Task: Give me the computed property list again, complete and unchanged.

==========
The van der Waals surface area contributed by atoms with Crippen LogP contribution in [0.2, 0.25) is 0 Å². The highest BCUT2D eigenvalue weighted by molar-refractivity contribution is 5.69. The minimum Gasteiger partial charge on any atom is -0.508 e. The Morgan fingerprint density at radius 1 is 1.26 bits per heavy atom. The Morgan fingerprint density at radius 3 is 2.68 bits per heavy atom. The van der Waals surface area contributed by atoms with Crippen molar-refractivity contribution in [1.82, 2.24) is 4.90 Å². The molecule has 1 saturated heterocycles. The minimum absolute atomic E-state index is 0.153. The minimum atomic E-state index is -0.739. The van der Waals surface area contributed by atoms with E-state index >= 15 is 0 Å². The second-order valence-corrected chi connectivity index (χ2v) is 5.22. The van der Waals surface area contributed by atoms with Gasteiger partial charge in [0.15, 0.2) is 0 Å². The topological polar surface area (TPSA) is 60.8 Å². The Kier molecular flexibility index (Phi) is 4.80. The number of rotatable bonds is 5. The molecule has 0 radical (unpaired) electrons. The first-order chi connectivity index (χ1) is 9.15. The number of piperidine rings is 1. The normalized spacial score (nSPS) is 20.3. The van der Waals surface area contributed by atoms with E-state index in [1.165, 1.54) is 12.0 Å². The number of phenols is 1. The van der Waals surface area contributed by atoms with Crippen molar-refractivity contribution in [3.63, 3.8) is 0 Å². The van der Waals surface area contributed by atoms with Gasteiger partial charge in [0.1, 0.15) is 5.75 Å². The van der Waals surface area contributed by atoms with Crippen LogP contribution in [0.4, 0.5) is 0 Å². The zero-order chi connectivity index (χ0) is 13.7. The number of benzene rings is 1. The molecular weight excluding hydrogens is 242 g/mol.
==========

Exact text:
The van der Waals surface area contributed by atoms with Crippen LogP contribution in [0.2, 0.25) is 0 Å². The highest BCUT2D eigenvalue weighted by molar-refractivity contribution is 5.69. The minimum Gasteiger partial charge on any atom is -0.508 e. The Morgan fingerprint density at radius 1 is 1.26 bits per heavy atom. The Morgan fingerprint density at radius 3 is 2.68 bits per heavy atom. The van der Waals surface area contributed by atoms with Crippen molar-refractivity contribution in [1.82, 2.24) is 4.90 Å². The molecule has 1 saturated heterocycles. The minimum absolute atomic E-state index is 0.153. The minimum atomic E-state index is -0.739. The van der Waals surface area contributed by atoms with E-state index >= 15 is 0 Å². The second-order valence-corrected chi connectivity index (χ2v) is 5.22. The van der Waals surface area contributed by atoms with Gasteiger partial charge in [0.15, 0.2) is 0 Å². The topological polar surface area (TPSA) is 60.8 Å². The Kier molecular flexibility index (Phi) is 4.80. The number of rotatable bonds is 5. The molecule has 0 radical (unpaired) electrons. The first-order chi connectivity index (χ1) is 9.15. The number of piperidine rings is 1. The normalized spacial score (nSPS) is 20.3. The van der Waals surface area contributed by atoms with E-state index in [1.165, 1.54) is 12.0 Å². The number of phenols is 1. The van der Waals surface area contributed by atoms with Crippen molar-refractivity contribution in [3.63, 3.8) is 0 Å². The van der Waals surface area contributed by atoms with Gasteiger partial charge in [0.1, 0.15) is 5.75 Å². The van der Waals surface area contributed by atoms with Crippen LogP contribution in [0.4, 0.5) is 0 Å². The zero-order chi connectivity index (χ0) is 13.7. The number of benzene rings is 1. The molecular weight excluding hydrogens is 242 g/mol.